1. What if I want to measure stalagmite growth with my solar-powered calipers?

            Anyways, the paper seems to be very reproducible, if the FEP film is the same stuff as sold for SLA 3D printers.

          2. If you can make this an easy to make system practically scaleable and slip it into other systems like solar seamlessly doesn’t really matter what the power output rates are very much. In the same way those multi layer solar panels that harvest a wider spectrum to bump up overall efficiency, or the combined water pre-heat PV panel may one day really become common in the wild and give the average solar panel a pretty significant bump in functional efficiency should the manufacturing become scalable and cheap.

            Though this does clearly have some way to go before it gets there (if it does). I wonder what the terminal velocity of the varied sizes of rain drop are as to what the upper ceiling for the rain impact derived power could be. Though it seems the better placement would be along sea defence walls – those always get ‘rain’ and if the system is tough enough to take the wave action directly…

          3. >doesn’t really matter what the power output rates are

            As long as you exceed the self-discharge rate of your storage capacitors. Larger electrolytics tend to leak microamps per microfarad, and you need very large storage because it doesn’t actually rain that often.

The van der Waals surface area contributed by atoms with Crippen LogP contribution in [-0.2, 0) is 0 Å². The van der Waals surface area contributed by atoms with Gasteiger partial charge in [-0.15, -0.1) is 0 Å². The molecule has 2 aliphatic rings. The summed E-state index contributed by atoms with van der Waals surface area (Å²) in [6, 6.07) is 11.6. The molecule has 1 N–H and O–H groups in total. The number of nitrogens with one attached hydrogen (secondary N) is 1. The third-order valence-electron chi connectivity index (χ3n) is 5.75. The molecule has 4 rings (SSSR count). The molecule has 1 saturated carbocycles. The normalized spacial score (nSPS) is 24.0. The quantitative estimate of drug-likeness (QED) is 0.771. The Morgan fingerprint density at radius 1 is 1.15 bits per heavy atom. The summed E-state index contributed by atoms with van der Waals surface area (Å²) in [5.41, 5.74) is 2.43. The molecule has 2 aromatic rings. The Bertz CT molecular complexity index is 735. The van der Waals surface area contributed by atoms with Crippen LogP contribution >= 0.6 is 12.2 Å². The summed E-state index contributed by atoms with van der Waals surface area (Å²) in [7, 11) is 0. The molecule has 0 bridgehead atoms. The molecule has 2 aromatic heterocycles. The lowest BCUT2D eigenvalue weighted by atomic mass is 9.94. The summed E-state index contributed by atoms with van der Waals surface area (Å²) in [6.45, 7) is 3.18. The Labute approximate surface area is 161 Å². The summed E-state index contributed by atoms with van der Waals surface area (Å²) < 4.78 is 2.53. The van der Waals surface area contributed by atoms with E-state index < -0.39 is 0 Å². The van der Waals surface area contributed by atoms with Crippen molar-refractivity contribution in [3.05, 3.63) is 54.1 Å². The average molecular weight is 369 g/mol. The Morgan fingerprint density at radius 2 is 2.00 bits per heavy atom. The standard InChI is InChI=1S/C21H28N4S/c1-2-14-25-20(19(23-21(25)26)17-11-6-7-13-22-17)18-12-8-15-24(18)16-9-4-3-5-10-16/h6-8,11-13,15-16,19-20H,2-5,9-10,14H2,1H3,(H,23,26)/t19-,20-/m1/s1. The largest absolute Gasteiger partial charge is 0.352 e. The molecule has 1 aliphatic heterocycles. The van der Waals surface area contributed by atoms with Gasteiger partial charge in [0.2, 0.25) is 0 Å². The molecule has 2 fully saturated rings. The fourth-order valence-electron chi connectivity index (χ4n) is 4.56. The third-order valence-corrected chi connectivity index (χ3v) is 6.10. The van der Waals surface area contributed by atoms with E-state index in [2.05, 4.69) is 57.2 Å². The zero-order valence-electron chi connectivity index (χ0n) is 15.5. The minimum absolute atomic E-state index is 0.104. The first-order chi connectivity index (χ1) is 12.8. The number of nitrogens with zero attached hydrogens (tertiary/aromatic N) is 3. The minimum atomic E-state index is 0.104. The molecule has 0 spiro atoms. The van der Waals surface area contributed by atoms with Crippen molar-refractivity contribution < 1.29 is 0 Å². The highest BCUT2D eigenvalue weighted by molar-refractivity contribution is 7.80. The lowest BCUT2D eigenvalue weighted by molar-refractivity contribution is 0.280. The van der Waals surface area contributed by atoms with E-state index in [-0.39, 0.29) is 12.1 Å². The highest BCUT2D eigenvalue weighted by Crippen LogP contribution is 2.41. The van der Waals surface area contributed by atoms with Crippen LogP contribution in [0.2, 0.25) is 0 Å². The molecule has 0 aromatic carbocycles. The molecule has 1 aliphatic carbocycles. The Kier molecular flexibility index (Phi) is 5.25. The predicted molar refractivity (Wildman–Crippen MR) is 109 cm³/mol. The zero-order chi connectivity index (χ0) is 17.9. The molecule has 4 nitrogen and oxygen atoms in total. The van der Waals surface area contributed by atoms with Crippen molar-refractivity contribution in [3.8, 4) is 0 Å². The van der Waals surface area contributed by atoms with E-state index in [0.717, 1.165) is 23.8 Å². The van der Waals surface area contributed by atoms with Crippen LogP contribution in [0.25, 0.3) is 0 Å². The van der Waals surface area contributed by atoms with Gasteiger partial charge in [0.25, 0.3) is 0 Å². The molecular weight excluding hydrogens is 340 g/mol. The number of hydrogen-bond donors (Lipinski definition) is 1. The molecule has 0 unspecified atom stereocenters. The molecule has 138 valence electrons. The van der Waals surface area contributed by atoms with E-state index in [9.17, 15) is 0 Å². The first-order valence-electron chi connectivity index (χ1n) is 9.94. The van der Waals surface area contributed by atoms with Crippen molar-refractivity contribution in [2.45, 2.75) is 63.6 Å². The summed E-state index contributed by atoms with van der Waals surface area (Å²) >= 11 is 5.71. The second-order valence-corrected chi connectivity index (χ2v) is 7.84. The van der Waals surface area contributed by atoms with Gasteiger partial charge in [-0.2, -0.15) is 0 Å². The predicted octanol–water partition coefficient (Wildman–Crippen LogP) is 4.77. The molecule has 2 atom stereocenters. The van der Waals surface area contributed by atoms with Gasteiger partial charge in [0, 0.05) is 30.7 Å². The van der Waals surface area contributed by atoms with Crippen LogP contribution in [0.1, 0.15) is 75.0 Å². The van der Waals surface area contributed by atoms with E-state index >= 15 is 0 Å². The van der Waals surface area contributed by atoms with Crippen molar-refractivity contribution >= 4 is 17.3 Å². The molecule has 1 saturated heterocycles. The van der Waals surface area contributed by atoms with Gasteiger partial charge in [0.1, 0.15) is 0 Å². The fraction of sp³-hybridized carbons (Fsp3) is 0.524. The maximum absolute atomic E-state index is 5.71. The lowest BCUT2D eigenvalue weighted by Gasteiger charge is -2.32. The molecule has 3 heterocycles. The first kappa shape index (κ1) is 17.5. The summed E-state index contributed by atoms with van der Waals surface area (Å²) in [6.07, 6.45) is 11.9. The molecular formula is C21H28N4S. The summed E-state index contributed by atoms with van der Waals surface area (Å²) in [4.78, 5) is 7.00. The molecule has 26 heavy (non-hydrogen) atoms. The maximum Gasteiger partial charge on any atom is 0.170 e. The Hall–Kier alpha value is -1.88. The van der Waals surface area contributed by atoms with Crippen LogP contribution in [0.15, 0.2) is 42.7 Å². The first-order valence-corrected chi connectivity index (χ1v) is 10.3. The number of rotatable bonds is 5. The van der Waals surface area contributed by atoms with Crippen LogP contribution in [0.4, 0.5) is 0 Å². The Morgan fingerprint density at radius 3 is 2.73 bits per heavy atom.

2. LED’s are the favorite demo device for triboelectric power research, because they will turn on visibly with less than a microamp of current and appear to remain on for much longer than the actual duty cycle, thanks to persistence of vision. Note the use of green LEDs which humans perceive to be brighter per watt than the other colors.

    Even if you have a hundred LEDs like that on a board, making them appear visibly “on” only takes about 1-2 nanoWatts of power on average, which is a million times less than what it takes to run a pocket calculator. A tiny solar under direct sunlight will provide you with 1 mW/cm^2

  3. The frequency and density of rain drops at terminal velocity seems a bit unreliable. The amount of energy wasted by typical human activity, however, seems to have global effects!

  4. Never mind: “cost of this technology would need to come down . . . and be able to scale from a manufacturing point-of-view”. Where do people live that the rain falls so torrentially this would be feasible? Harry Harrison’s Deathworld? Ireland?

    Research is great, but good reporting has a duty to impart a sense of scale grounded in reality; not just breathlessly fawn.

    I admit I’m jaded, 30 years of reading Popular Science and Popular Mechanics has shown how much vaporware and pipe dreams mean in day to day life.